Dinky Toys were very popular throughout the years before World War One which stopped their production at some point in 1941.

After the Second World War production of Dinky Toys resumed in 1945 but it was mostly with pre-war models. In 1947 the first ‘Dinky Supertoys’ appeared; these were larger than any previous models and consisted of a series of heavy commercial vehicles with a heavy price tag of ten shillings to match.


Whereas the normal Dinky Toys were available either in boxes of six or separately with no packaging at all the Dinky Supertoys were packaged in sturdy if somewhat dull boxes and were clearly intended as more than the usual ‘pocket money’ toy cars.

In 1953 smaller Dinky Toy cars were given packaging in the form of a yellow box featuring a colour illustration of the model.


In France production of metal toy cars began in 1930 with the Solido brand. The company that owned the brand name, the "Fonderie de précision de Nanterre" championed the use of ‘unbreakable’ die cast metal, however the Zamac alloy that was used was subject to metal fatigue and the toys were somewhat fragile. Their models were confined largely to French vehicles with some Italian and German added.

Dinky Toys were marketed in France with a special range not surprisingly dubbed ‘French Dinky Toys’ featuring some models specific only to the French market. In later years Dinky Toys became very successful in America which became their largest overseas export market.


The world famous Matchbox series of 1:75th scale vehicles was the product of the London-based Lesney company, formed by the unrelated Leslie and Rodney Smith. It is the combination of their names that gave the company the name Lesney.

Matchbox Toys were introduced in 1953 and proved extremely popular due to their diminutive size and equally low cost. A large collection occupied much less space than their larger counterparts and the prices made them genuine ‘pocket money toys’.


Until Corgi Toys were launched in 1956 Dinky Toys had largely dominated the English toy car scene. A product of the Mettoy Company Corgi Toys were immediately successful and appealing as their models benefited from the innovative addition of plastic windows and each model was individually boxed.

Another feature that made Corgi Toys so popular was the clockwork motor that early models contained. Corgi Toys were made in 1:43rd scale and were the immediate main rival of Dinky Toys.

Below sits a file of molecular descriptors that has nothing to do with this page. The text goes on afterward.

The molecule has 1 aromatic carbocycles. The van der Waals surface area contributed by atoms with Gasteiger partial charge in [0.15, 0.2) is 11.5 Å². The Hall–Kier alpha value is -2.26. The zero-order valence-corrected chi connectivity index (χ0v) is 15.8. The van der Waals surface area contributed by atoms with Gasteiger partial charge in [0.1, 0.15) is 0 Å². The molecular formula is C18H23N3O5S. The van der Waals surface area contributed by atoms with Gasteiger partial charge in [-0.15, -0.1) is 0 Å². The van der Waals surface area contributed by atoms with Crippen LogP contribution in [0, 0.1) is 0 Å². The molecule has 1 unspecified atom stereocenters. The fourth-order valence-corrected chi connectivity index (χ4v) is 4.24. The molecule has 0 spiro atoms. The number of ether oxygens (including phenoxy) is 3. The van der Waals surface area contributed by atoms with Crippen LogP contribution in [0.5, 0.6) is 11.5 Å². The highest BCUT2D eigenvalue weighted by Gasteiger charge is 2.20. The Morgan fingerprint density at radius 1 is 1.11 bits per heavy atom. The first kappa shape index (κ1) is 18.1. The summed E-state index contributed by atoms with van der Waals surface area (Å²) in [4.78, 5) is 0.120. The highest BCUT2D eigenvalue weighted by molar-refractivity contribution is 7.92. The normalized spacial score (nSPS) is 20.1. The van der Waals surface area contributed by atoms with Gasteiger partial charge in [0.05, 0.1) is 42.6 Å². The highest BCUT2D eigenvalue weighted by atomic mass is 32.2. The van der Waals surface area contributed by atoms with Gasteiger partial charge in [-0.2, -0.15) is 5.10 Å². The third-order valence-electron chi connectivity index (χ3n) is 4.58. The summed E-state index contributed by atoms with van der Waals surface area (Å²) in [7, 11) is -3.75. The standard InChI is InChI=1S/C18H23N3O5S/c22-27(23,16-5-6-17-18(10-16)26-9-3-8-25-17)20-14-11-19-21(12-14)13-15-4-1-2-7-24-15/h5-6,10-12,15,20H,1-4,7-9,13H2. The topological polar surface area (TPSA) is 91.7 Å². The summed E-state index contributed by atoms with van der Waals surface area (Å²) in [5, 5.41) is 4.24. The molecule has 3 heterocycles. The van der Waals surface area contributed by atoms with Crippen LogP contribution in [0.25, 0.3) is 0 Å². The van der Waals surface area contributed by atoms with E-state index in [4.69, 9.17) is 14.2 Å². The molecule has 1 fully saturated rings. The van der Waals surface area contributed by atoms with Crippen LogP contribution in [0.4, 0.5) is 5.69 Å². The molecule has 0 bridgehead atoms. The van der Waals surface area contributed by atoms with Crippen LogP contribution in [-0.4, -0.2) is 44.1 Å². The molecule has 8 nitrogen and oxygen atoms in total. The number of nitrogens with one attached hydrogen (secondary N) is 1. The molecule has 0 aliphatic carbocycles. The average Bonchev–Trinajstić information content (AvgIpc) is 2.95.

As Corgi Toys developed the introduction of ‘spring suspension’ detailed plastic interiors and features such as opening doors, boots, bonnets and other features made them enormously successful. Dinky Toys kept pace and both companies experimented with new features such as ‘jewelled headlights’ using artificial gems and unusual vehicles from the world of film and television.


During the 1950s and the 1960s a number of other makes joined the market: Spot On was a range of highly detailed models in 1:42nd scale produced by Tri-Ang Toys. When Dinky Toys was acquired by Tri-Ang in 1967 production of Spot On ceased.

The American company Mattel introduced their Hot Wheels series of 1:75th vehicles in 1969 with super low friction wheels that allowed them to be propelled along plastic track at considerable scale speeds. They rivalled the Matchbox series which were very popular in America to such an extent that Lesney experienced a dramatic loss in sales and Lesney introduced Superfast wheels to rival Hot Wheels.

English Budgie and Zebra Toys were both short-lived series of die cast vehicles produced between the mid 1950s until 1966. Both owned by the same company that suffered ongoing difficulties they failed to compete successfully with Corgi and Dinky.

The sheer number of highly detailed vehicles produced by Corgi and Dinky made them appeal not only to children who themselves grew into collectors, but to adults as well.

As collecting die cast model vehicles became hugely popular, models produced in limited editions and aimed specifically at collectors joined those that continued to be sold as toys. Both remain hugely popular and examples, especially from the early years of production, often command high prices if in good condition with original packaging.

Die cast scale model vehicles have also become marketing aids, being produced for distribution at trade fairs and other marketing events to promote individual companies. Often extremely highly detailed and of impressive quality these models can themselves prove highly collectible.


Toy cars have been available for some time in several scales. The majority, including Dinky and Corgi Toys, have been in 1:43rd scale. Matchbox toys have been in the smaller 1:75th scale with the exception of their famous Models of Yesteryear and King Size models that were around the 1:43rd scale.

Latterly models aimed at a more mature audience have been produced in 1:24th and 1:18th scales, but these have proved less popular in recent years as the amount of high detail required as well as size drove costs of production high.